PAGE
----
Underpraise vs. Overpraise

This article appeared in Handelsblatt Today on January 31, 2019. See all articles here.

Whereas Americans tend to gush positivity, Germans often come across as stingy with praise. This can lead to bad misunderstandings in firms and teams where Germans and Americans must work together, says an American consultant in Germany, in the 8th part of a series.

Germans and Americans handle feedback differently. Whether given formally in a performance review or informally, feedback relies on assumptions, intentions and signals. If those are misunderstood – as they often are between American and German team members – feedback can backfire and damage the morale and motivation of an otherwise well performing individual or team.

The German approach to feedback is to differentiate strictly between a realistic assessment and overly enthusiastic gushing. Germans generally think that praise should be given only in direct response to empirically demonstrated performance. Praise in front of the team is rare, as are official awards.

The German fear is that public praise could lead to envy on the part of other team members and thereby undermine cohesion. 

Furthermore, Germans tend to feel uncomfortable working in an atmosphere of peer competition. Even German top performers would rather do without the praise and the bonus to preserve a cooperative working relationship with their colleagues.

Germans also believe that the success of a team is often difficult to attribute to the performance of specific members. That’s why praise in front of the team or any kind of reward can lead to embittered discussions about how performance is defined and measured. Germans believe that it is too easy to mistakenly praise one colleague for work results produced by another. They are quick to suspect injustice.

Germans also believe that too much praise can lead employees to „rest on their laurels“. That’s why Germans, when they praise at all, do so in moderation. They want to signal that there is always room for improvement. In their minds, this is itself a form of motivation.

The assumption is that being one‘s own most severe critic is the prerequisite for working independently, for self-management. This German logic is revealed in expressions such as Nicht geschimpft, ist genug gelobt, or “not criticized is praised enough”.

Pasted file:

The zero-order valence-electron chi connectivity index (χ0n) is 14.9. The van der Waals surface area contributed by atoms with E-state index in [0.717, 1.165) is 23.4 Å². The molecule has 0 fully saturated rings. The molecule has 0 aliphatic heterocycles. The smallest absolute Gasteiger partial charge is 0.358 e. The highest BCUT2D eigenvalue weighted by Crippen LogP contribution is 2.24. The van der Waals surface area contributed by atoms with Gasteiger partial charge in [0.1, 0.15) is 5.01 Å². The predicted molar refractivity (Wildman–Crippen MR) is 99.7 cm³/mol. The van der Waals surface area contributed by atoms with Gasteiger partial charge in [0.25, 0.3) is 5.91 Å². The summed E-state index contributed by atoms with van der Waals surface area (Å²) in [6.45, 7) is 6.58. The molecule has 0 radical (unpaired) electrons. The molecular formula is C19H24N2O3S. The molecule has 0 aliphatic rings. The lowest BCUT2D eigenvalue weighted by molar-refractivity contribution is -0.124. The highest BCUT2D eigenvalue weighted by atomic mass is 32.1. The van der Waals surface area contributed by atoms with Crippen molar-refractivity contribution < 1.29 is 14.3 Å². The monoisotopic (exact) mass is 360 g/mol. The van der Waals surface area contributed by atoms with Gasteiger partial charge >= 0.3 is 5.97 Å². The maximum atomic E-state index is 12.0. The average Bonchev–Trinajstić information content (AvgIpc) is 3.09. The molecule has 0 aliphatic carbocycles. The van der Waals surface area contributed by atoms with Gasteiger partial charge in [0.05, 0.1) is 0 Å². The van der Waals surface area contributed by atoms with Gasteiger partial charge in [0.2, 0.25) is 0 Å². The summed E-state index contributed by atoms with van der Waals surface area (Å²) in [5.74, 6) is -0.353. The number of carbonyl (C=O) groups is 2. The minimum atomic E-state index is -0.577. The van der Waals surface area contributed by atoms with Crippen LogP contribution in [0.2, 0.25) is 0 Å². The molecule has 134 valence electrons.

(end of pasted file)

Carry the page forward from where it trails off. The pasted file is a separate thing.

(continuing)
Germans learn at an early age to expect more critique than praise – from parents, teachers, coaches. Young Germans are trained to be self-critical, to be wary of undeserved praise. Experts in education and child-rearing warn of the dangers of excessive praise. It can, they believe, tempt people to overrate their abilities and to lose touch with reality.

Some studies, though, suggest that this approach is not always in the best interest of employees and their companies. More than half of all German managers and subject-area experts feel that they deserve more praise. Only a quarter are satisfied with the current level of positive feedback; 14 percent say they receive no praise at all for their work.

Great job!

American attitudes toward feedback are totally different. Americans see themselves as positive thinkers: as both motivators and self-motivators. Praising is seen as sign of leadership, and as especially important when a team is struggling or plagued by self-doubt. 

One concrete symbol of praise is official recognition in the form of awards. Americans want to be rewarded for good work. Awards ceremonies, small and large, are thus considered a normal instrument of positive feedback.

To German team members, this kind of American praise often feels exaggerated, inflationary, or simply unwarranted. The Germans fear a creeping self-delusion. Germans simply don’t use terms like “great”, “fabulous”, “fantastic”, “amazing”. 

At the same time, German team members receiving feedback from Americans often fail to recognize the criticism that may be carefully wrapped in praise. Even though the American managers feel they have been quite clear, the Germans are often not sure what their weaknesses are and how to improve.

So Germans working in American teams should be prepared to hear lots of praise. They should accept it graciously and be happy about it. After all – who knows? – they might even deserve it. And German managers leading Americans should be much more generous with praise than they would be in their home culture: Praise, motivate, cheer your team on to victory.

Americans working in German teams, by contrast, should prepare to rely on themselves for motivation more than on their managers. They shouldn’t pine for praise that never comes; they should just get on with it and develop inner strength.

American managers of German team members, meanwhile, should tone down their praise a bit, and practice the German art of sober understatement. Their German team members will take them more seriously.

And if the Americans do decide to single out individuals for extra praise, they should remember to celebrate the whole team and be careful not to create stars. Germans really don’t like stars.